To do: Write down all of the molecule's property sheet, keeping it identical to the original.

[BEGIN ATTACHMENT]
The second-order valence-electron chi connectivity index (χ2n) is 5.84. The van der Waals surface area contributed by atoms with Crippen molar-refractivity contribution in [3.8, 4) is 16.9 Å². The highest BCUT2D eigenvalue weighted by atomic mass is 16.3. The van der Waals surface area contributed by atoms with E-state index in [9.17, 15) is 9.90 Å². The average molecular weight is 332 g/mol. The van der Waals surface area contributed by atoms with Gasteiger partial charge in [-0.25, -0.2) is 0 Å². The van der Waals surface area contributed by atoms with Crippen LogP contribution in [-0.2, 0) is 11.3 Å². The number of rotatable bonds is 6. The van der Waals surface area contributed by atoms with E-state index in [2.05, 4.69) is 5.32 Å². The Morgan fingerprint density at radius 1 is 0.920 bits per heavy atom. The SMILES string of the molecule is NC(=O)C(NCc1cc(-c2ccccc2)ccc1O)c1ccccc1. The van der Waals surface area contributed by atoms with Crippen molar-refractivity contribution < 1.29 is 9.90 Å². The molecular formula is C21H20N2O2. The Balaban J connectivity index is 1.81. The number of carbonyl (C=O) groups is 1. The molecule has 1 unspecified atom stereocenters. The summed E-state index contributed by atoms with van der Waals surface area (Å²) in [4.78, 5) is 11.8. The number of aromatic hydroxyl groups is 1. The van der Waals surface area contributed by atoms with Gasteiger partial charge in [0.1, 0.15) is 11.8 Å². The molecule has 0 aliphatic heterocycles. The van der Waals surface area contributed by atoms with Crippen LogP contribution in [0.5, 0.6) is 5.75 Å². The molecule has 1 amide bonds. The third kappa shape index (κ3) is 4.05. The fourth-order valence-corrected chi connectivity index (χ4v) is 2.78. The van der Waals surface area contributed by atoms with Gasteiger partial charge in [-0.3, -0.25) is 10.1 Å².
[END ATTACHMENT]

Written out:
The second-order valence-electron chi connectivity index (χ2n) is 5.84. The van der Waals surface area contributed by atoms with Crippen molar-refractivity contribution in [3.8, 4) is 16.9 Å². The highest BCUT2D eigenvalue weighted by atomic mass is 16.3. The van der Waals surface area contributed by atoms with E-state index in [9.17, 15) is 9.90 Å². The average molecular weight is 332 g/mol. The van der Waals surface area contributed by atoms with Gasteiger partial charge in [-0.25, -0.2) is 0 Å². The van der Waals surface area contributed by atoms with Crippen LogP contribution in [-0.2, 0) is 11.3 Å². The number of rotatable bonds is 6. The van der Waals surface area contributed by atoms with E-state index in [2.05, 4.69) is 5.32 Å². The Morgan fingerprint density at radius 1 is 0.920 bits per heavy atom. The SMILES string of the molecule is NC(=O)C(NCc1cc(-c2ccccc2)ccc1O)c1ccccc1. The van der Waals surface area contributed by atoms with Crippen molar-refractivity contribution < 1.29 is 9.90 Å². The molecular formula is C21H20N2O2. The Balaban J connectivity index is 1.81. The number of carbonyl (C=O) groups is 1. The molecule has 1 unspecified atom stereocenters. The summed E-state index contributed by atoms with van der Waals surface area (Å²) in [4.78, 5) is 11.8. The number of aromatic hydroxyl groups is 1. The van der Waals surface area contributed by atoms with Gasteiger partial charge in [0.1, 0.15) is 11.8 Å². The molecule has 0 aliphatic heterocycles. The van der Waals surface area contributed by atoms with Crippen LogP contribution in [0.5, 0.6) is 5.75 Å². The molecule has 1 amide bonds. The third kappa shape index (κ3) is 4.05. The fourth-order valence-corrected chi connectivity index (χ4v) is 2.78. The van der Waals surface area contributed by atoms with Gasteiger partial charge in [-0.3, -0.25) is 10.1 Å².